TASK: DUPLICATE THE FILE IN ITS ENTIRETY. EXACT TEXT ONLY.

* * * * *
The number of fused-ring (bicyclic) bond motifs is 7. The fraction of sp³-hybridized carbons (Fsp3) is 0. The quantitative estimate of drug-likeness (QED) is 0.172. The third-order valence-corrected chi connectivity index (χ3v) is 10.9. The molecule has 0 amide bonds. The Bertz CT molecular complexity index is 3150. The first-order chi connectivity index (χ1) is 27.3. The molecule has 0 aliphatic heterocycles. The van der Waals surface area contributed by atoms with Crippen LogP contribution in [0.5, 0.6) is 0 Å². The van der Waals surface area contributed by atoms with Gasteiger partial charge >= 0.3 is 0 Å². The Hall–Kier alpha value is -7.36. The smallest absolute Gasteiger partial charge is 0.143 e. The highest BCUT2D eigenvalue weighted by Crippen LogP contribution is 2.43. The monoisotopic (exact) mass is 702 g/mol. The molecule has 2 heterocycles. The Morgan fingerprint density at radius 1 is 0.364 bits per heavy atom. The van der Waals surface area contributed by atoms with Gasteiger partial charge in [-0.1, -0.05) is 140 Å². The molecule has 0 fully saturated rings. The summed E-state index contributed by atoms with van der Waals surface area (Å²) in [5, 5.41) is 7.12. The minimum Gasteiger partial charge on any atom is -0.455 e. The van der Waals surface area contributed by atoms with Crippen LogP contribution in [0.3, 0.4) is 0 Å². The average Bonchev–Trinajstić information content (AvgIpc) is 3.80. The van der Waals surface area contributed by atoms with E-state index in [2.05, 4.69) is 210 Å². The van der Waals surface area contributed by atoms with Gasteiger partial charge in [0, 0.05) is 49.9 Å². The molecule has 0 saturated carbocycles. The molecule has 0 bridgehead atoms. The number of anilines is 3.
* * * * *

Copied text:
The number of fused-ring (bicyclic) bond motifs is 7. The fraction of sp³-hybridized carbons (Fsp3) is 0. The quantitative estimate of drug-likeness (QED) is 0.172. The third-order valence-corrected chi connectivity index (χ3v) is 10.9. The molecule has 0 amide bonds. The Bertz CT molecular complexity index is 3150. The first-order chi connectivity index (χ1) is 27.3. The molecule has 0 aliphatic heterocycles. The van der Waals surface area contributed by atoms with Crippen LogP contribution in [0.5, 0.6) is 0 Å². The van der Waals surface area contributed by atoms with Gasteiger partial charge >= 0.3 is 0 Å². The Hall–Kier alpha value is -7.36. The smallest absolute Gasteiger partial charge is 0.143 e. The highest BCUT2D eigenvalue weighted by Crippen LogP contribution is 2.43. The monoisotopic (exact) mass is 702 g/mol. The molecule has 2 heterocycles. The Morgan fingerprint density at radius 1 is 0.364 bits per heavy atom. The van der Waals surface area contributed by atoms with Gasteiger partial charge in [-0.1, -0.05) is 140 Å². The molecule has 0 fully saturated rings. The summed E-state index contributed by atoms with van der Waals surface area (Å²) in [5, 5.41) is 7.12. The minimum Gasteiger partial charge on any atom is -0.455 e. The van der Waals surface area contributed by atoms with Crippen LogP contribution in [0.3, 0.4) is 0 Å². The average Bonchev–Trinajstić information content (AvgIpc) is 3.80. The van der Waals surface area contributed by atoms with E-state index in [2.05, 4.69) is 210 Å². The van der Waals surface area contributed by atoms with Gasteiger partial charge in [0, 0.05) is 49.9 Å². The molecule has 0 saturated carbocycles. The molecule has 0 bridgehead atoms. The number of anilines is 3.